Movie review: Joker
Joker — Running Time: 2:02 — Rating: R
If “Joker” had been made by ordinary people, it would have been dismissed as an overdone dive into violence. Instead, a team headed by actor Joaquin Phoenix and director Todd Phillips has created a wicked nightmare on film. The arguments generated by its violence spring from fear of spreading violence in young people. Whatever your theories, the combination of acting, music and filming will glue you to your seat. Just try to look away.
We meet Arthur Fleck (Joaquin Phoenix) who carries a card explaining that he is infected with a disease of frequent, inappropriate laughter. That being the premise, director/writer Phillips and his team create two hours of a man laughing as he indulges himself in his inherent criminal brutality. The background sound — sometimes musical, sometimes noise — is full-time frightening.
In the film’s biggest weakness, Arthur asks his therapist for more meds. “You’re on seven already,” is her reply. If indeed she is a professional, we have little respect for her wisdom. Whenever Fleck becomes violent, the grim atmosphere is heightened by his expressions and the dark music. Even when this sick guy is taking good care of his bedridden mother, we are scared for her. The junk laden filthy subway is yet another scene of one of his memorable explosions.
Well into the movie and sunk in dark expectation, we watch Arthur walking around the city with frightening expressions and reactions to the smallest triggers. By now, we are scared in the certainty that even worse will come. With a cigarette hanging full-time from his mouth and his head wrapped in smoke, we can feel the audience sinking into fear of what will come next.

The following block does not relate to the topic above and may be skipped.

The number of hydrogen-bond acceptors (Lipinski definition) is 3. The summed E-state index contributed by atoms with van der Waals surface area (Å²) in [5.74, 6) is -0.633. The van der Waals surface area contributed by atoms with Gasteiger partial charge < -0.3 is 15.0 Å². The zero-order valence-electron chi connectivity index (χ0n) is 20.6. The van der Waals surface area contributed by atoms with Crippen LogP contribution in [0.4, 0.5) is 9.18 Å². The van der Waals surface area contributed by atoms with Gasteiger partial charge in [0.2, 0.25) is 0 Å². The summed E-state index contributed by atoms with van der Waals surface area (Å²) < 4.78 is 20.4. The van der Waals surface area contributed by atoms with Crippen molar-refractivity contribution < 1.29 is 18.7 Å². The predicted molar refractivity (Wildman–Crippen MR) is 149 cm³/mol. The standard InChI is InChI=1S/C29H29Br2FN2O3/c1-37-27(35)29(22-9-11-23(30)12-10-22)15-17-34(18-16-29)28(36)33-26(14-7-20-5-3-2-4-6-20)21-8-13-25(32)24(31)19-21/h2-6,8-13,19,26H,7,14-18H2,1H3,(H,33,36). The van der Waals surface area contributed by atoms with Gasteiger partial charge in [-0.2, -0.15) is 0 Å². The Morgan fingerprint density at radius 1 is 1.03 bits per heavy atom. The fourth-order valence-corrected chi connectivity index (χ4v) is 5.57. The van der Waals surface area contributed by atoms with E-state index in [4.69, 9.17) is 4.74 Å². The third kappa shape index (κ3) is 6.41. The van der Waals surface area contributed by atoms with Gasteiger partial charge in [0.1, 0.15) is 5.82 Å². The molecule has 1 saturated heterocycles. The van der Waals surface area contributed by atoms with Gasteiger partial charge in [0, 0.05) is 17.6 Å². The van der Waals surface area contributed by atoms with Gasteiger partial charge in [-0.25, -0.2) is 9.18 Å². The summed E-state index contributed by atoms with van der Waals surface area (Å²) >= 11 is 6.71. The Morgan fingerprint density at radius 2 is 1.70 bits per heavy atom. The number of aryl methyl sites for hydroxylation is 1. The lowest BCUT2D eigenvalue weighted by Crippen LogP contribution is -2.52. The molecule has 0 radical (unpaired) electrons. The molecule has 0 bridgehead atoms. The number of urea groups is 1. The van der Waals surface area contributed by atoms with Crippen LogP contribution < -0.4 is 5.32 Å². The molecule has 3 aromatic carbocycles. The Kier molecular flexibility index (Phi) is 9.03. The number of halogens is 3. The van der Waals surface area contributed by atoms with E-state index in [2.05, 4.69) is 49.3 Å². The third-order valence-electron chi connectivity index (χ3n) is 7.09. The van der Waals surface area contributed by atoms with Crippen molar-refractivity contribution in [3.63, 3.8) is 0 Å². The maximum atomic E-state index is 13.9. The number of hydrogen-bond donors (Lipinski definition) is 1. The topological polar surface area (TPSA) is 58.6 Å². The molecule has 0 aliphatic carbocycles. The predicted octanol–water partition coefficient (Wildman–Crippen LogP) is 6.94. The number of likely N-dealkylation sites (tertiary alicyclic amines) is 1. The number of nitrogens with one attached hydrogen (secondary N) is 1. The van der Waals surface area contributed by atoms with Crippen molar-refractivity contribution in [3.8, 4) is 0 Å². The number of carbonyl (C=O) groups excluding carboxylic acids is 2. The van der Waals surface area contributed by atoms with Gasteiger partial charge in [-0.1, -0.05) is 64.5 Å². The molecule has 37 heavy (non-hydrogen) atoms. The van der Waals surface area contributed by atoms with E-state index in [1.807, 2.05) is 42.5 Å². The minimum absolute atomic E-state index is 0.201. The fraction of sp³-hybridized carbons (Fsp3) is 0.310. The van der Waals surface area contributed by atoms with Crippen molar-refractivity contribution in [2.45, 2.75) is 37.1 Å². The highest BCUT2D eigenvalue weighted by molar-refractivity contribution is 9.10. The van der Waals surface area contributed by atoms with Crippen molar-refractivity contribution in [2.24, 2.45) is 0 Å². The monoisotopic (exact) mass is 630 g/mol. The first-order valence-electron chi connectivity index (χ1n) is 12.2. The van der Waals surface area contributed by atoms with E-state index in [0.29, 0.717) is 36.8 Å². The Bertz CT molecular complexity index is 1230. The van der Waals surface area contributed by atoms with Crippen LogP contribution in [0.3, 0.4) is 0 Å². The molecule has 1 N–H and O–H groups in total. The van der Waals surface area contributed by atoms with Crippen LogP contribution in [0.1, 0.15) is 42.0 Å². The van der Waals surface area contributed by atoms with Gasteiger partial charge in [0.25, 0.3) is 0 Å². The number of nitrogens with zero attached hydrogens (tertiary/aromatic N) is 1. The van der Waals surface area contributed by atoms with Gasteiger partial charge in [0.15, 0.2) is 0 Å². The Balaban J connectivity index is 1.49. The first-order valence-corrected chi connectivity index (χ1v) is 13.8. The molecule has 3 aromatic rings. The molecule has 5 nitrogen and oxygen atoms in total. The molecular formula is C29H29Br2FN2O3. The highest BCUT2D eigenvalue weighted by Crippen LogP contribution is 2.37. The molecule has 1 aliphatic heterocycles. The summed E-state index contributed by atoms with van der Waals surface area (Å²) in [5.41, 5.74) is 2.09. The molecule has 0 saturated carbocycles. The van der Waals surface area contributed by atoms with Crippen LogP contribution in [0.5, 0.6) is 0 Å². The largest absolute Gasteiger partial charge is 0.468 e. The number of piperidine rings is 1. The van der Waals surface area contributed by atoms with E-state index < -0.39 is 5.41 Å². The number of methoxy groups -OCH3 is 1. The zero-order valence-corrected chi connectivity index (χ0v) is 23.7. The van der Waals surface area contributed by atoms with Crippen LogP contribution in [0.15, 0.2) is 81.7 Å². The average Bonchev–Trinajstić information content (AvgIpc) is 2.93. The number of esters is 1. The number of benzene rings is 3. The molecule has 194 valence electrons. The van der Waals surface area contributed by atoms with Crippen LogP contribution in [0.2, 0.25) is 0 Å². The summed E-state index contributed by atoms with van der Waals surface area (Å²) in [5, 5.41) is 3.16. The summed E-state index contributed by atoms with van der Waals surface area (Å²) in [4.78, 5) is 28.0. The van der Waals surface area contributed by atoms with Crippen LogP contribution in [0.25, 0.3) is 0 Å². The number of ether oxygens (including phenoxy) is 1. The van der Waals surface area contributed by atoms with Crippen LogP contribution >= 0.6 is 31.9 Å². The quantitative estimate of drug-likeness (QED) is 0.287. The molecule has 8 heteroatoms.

As I think about the fear I felt while watching, I realize that Phoenix has managed to create a man riddled with a sickness so deep that we are scared even in the protection of the theater. Every puff of smoke, every grimace, every hideous laugh is wrapped in a score that magnifies everything that is unfolding.
As you leave the theater, you may be soaked in a new determination to avoid subways, elevators and dark city streets. The simple proof of the quality of this filming is that the fear audiences feel is solid proof that Phoenix and Phillips have created a film of hideously infectious suggestion. The why of that is partly due to new filming techniques that are well suited to terror.
Banning books or movies always leads to demands for more censorship. No, thank you. Let this movie be an example of the ability of expert filmmakers who succeed in lifting whole audiences right up into the story they are telling on screen. I will never forget the fear I felt eight decades ago when I watched Spencer Tracy create “Dr. Jekyll and Mr. Hyde.” Though it didn’t turn me into a savage, it still pops back into my head now and then. Verdict? They, too, made a good movie.
— Reviewed by Joan Ellis